Home Work: A Memoir of My Hollywood Years follows on from where Julie Andrews’ first memoir, Home left off. The first focuses on the actress’s formative years, growing up just outside London and singing on stage as a child with her parents. We learn of the family’s financial struggles, surviving World War II and the privations of post-war Britain. Julie Andrews returns to her early years in Home Work, offering new readers a brief introduction and those who read Home a handy recap. She talks candidly of her real parentage and of her stepfather’s struggles with alcoholism. After that, though, we quickly move on to the heady Hollywood years.
Chapters include Andrews recounting details of her time on the set of The Sound of Music or her initial meeting with Walt Disney and the lengthy creation of Mary Poppins. The book is filled with incredible characters, with the names of Hollywood greats such as Bette Davis, Audrey Hepburn (a firm friend) and Gene Kelly liberally sprinkled throughout the memoir. We also learn Andrews is also interested in the technical aspects of filmmaking and she writes of her own steep learning curve as she moves from the stage to the film set. She is even schooled in the best camera lenses by an exceptional teacher – Alfred Hitchcock – and there are anecdotes from her time on set with the director and Paul Newman when making Torn Curtain.
Whenever she talks of anything remotely sad or tragic, such as the assassination of John F. Kennedy and the death of Cole Porter or fellow cast members, Andrews mentions her deep sadness. However, each death is dealt with in a neat sentence and then she moves on. There is little time in this autobiography for dwelling on sadness and one feels that this is probably how Andrews deals with such subjects in life. And let’s face it: if you are a reader looking for Hollywood dirt or self-pitying recollections, you’re hardly going to pick up a book by Julie Andrews.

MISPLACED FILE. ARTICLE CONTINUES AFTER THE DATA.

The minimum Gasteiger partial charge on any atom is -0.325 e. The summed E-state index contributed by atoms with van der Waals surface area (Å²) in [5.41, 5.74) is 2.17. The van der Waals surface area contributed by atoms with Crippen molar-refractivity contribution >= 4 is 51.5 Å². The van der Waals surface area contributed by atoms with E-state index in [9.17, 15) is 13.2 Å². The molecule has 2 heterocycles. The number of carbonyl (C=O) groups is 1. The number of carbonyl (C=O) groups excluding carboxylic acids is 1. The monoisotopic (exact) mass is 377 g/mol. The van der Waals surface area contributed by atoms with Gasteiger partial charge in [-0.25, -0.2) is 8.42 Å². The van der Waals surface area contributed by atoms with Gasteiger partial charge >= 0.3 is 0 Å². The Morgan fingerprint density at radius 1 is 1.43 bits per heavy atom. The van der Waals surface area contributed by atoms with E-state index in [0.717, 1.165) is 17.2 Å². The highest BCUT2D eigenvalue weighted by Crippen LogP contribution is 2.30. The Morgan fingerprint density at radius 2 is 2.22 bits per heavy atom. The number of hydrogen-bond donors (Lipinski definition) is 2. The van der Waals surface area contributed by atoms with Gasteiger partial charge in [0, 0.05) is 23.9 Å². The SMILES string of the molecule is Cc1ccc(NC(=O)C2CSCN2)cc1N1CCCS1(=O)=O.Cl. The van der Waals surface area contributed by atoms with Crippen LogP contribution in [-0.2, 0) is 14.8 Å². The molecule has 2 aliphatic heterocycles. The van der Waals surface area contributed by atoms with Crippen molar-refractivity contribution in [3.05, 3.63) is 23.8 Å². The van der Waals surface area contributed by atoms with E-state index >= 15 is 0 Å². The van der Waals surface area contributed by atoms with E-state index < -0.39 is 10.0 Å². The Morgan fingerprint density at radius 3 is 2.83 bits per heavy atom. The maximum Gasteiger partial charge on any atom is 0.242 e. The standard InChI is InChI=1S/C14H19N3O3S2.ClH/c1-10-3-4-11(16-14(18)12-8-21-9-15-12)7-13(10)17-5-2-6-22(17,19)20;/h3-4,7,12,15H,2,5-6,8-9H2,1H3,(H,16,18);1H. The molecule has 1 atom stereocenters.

More time – and a lot more insight – is given to the breakdown of her marriage to Tony Walton, her childhood sweetheart who followed her from Walton-on-Thames to Hollywood as a set and costume designer on Mary Poppins. Andrews is frank about her time in psychoanalysis and the stress of trying to keep her marriage intact while juggling a burgeoning career and keeping an eye on her dysfunctional parents back in Britain.
Needless to say, Andrews has managed to maintain a good relationship with her ex and her love for and respect of him both personally and professionally is clear. And of course, we are treated to the star’s famous meeting with Blake Edwards and their eventual marriage and own professional partnership. She is also extremely upfront about her brother’s struggles with drug addiction and Edwards’ ex-wife’s depression. Andrews is at once both self-deprecating in that particularly British way as well as acknowledging her immense luck at being gifted with such an extraordinary voice. And talking of that voice, this memoir is available as an audiobook read by the author herself. If you want a full immersion into the incredible life and work of this true Hollywood legend, what better way to dive in than by having that familiar voice wash all over you.
- INTERVIEW | Julie Andrews: «Practically perfect? I can’t cook and I swear»